The Center for Global Safe WASH is joining more than 25 organisations to launch a global coalition which will call for greater collaboration among those working to keep children and women healthy in the first 1,000 days of life*.
The BabyWASH Coalition is a five-year initiative comprising organisations across civil society, UN organisations, funders, academics and the private sector. It is focused on increasing essential integration between programming, policy-making and funding in the areas of water, sanitation and hygiene; early childhood development; nutrition; and maternal newborn and child health.
Millions of children around the world die each year from preventable causes. The Coalition’s members say that half a million children and 30,000 mothers annually could survive and thrive through better and more integrated approaches to maternal and young child health.
“There is no time more important in a child’s life than his or her first 1,000 days,” said Sarina Prabasi, CEO of WaterAid America. “If we are truly committed to making a lifelong impact on the health and wellbeing of children—putting their needs ahead of our own—we must also be committed to an approach that is as integrated and multifaceted as the needs of the children we serve. It is unconscionable that health facilities lack safe water, basic sanitation and hygiene facilities, along with other basic services that can mean the difference between life and death for so many children worldwide. Only by putting the needs of the child first will we be able to deliver fully on the promises of the Sustainable Development Goals, and genuinely support the health of women and children around the world.”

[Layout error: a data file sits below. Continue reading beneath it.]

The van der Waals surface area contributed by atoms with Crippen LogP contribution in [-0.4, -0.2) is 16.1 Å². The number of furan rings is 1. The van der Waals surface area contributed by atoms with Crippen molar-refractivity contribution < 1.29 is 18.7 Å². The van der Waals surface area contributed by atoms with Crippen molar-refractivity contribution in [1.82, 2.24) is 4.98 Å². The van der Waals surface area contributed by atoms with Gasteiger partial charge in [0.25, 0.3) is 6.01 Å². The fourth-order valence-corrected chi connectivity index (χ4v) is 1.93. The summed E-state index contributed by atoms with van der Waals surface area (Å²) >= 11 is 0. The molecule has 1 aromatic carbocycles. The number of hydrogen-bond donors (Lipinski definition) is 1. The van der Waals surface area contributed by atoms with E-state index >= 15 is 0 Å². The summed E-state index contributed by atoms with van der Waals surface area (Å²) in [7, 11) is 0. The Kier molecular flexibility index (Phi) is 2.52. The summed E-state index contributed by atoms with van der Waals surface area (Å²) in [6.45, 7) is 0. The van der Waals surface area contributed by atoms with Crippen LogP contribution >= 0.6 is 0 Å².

In response to unsafe lead levels in the water supply in Flint, Michigan, the Atlanta Public Schools decided to test its water sources for lead. The district has received about half the results. So far, most sources have tested within acceptable levels established by the Environmental Protection Agency. Sources with lead levels above the federal limit are taken out of commission.